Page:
The Biggest Milestones in the Space Race

Source: Armael / Wikimedia Commons

16. May 28, 1972: First soft landing on Mars

Mars 3, consisting of a satellite and landing vehicle, arrived on December 2, 1971, making the first successful soft landing on the planet. The orbiter sent data to Earth until August,1972, but the lander failed after sending only 20 seconds of video. The Soviet Union had previously tried twice to land on the planet: Mars 1’s communications failed on the way, and Mars 2 made it into orbit, but crash landed. Forty years after Mars 3 was lost, a crowdsourcing effort was made by Russian space enthusiasts to find its remains using images from NASA’s Mars Reconnaissance Orbiter (MRO).

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17. May 14, 1973: First orbiting laboratory

Skylab, America’s first space station, started as an idea back in 1962, finally launching on May, 14, 1973, atop a Saturn V rocket. The deployment encountered technical issues, even once it reached orbit, but NASA was able to remedy the problems. Three crews spent 28, 59, and 84 days, respectively, performing close to 300 experiments at the station. Skylab lasted for just over six years before falling out of orbit in July 1979.

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18. July 17-19, 1975: The Apollo-Soyuz Test Project

Once rivals in the space race, the U.S. and Soviet Union teamed up for the Apollo-Soyuz Test Project (ASTP), the first international human spaceflight, launched on July 15, 1975. Also known as the “Handshake in Space,” the project docked the final American Apollo spacecraft, consisting of a crew of three, with the Soviet Soyuz spacecraft’s crew of two. The ASTP tested the compatibility of rendezvous and docking systems and international space rescue. It also set up future international efforts in space, including the Shuttle-Mir Program and the International Space Station.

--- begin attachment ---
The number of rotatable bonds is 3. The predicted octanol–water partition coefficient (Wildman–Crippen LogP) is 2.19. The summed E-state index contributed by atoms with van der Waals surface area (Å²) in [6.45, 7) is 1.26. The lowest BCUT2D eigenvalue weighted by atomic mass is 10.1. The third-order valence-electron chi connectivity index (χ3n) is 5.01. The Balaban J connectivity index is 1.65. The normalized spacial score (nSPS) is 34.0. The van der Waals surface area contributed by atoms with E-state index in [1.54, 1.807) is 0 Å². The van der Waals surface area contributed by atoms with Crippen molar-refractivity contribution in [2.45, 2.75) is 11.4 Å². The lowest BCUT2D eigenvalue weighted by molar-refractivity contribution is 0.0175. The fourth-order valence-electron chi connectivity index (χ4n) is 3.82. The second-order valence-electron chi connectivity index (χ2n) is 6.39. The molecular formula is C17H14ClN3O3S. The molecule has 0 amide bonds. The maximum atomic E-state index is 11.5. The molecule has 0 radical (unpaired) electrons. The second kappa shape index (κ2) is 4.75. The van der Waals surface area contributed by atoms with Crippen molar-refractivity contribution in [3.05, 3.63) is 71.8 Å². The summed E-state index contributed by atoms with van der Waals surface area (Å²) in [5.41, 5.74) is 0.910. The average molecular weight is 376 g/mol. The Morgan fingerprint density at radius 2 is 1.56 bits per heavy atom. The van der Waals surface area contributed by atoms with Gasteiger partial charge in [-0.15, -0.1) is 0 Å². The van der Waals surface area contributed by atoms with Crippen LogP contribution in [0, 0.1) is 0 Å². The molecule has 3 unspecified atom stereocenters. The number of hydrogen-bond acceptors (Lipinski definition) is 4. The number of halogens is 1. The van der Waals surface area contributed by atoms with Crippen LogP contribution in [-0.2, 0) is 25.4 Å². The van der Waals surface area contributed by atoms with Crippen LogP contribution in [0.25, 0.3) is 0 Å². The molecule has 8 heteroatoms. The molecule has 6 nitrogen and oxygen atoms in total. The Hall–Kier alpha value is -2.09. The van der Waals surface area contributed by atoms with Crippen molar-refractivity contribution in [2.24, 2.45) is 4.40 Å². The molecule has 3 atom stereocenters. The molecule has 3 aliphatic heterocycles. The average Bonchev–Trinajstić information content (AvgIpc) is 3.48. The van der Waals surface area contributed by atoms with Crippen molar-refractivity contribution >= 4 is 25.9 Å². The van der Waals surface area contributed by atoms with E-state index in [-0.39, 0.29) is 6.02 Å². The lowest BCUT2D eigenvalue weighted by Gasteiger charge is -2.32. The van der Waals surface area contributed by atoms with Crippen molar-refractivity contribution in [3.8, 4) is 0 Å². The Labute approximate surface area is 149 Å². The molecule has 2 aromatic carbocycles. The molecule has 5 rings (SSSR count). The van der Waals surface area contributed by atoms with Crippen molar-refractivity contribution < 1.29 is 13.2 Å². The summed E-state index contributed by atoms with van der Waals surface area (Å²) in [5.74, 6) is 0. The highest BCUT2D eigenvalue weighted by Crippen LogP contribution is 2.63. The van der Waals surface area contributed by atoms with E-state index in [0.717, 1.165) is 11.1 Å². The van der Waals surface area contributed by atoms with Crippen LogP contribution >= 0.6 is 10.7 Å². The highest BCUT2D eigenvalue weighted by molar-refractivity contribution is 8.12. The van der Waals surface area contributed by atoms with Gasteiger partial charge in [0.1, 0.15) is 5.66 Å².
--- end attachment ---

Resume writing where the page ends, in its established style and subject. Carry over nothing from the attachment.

Source: NASA

19. July 20, 1976: First successful landing on Mars

Successfully landing on July 20, 1976, Viking 1 was the first American spacecraft to touch down on Mars and the first to remain there long term. The Soviet Union’s attempts to land ended in crashes or were very short-lived. Viking 1 spent six years on the planet, providing vital information from both its orbiter and lander, including high-resolution images and experiments. The lander used its robotic arm and a biological laboratory to analyze the first Martian soil sample, characterizing Mars’ surface and atmosphere while searching for signs of life.

Source: NASA / Getty Images

20. Starting 1977: First missions to outer planets

Voyager 1 and 2 were sent out in 1977 as the first exploration of the outer planets. The aim of both missions was to collect information on the atmospheres, interiors, satellites and magnetospheres of Jupiter and Saturn, taking thousands of photos in the process. Voyager 2’s mission was later extended to include Uranus, Neptune and beyond. The missions led to many new discoveries, including 22 satellites, Jupiter’s rings, additional information about the rings of Saturn, Uranus and Neptune, Uranian and Neptunian magnetospheres, auroral zones on Jupiter, Saturn and Neptune, and more. Though the Voyagers are no longer fully operational, NASA is still keeping track of them, and they are the only human-made objects to ever leave our solar system.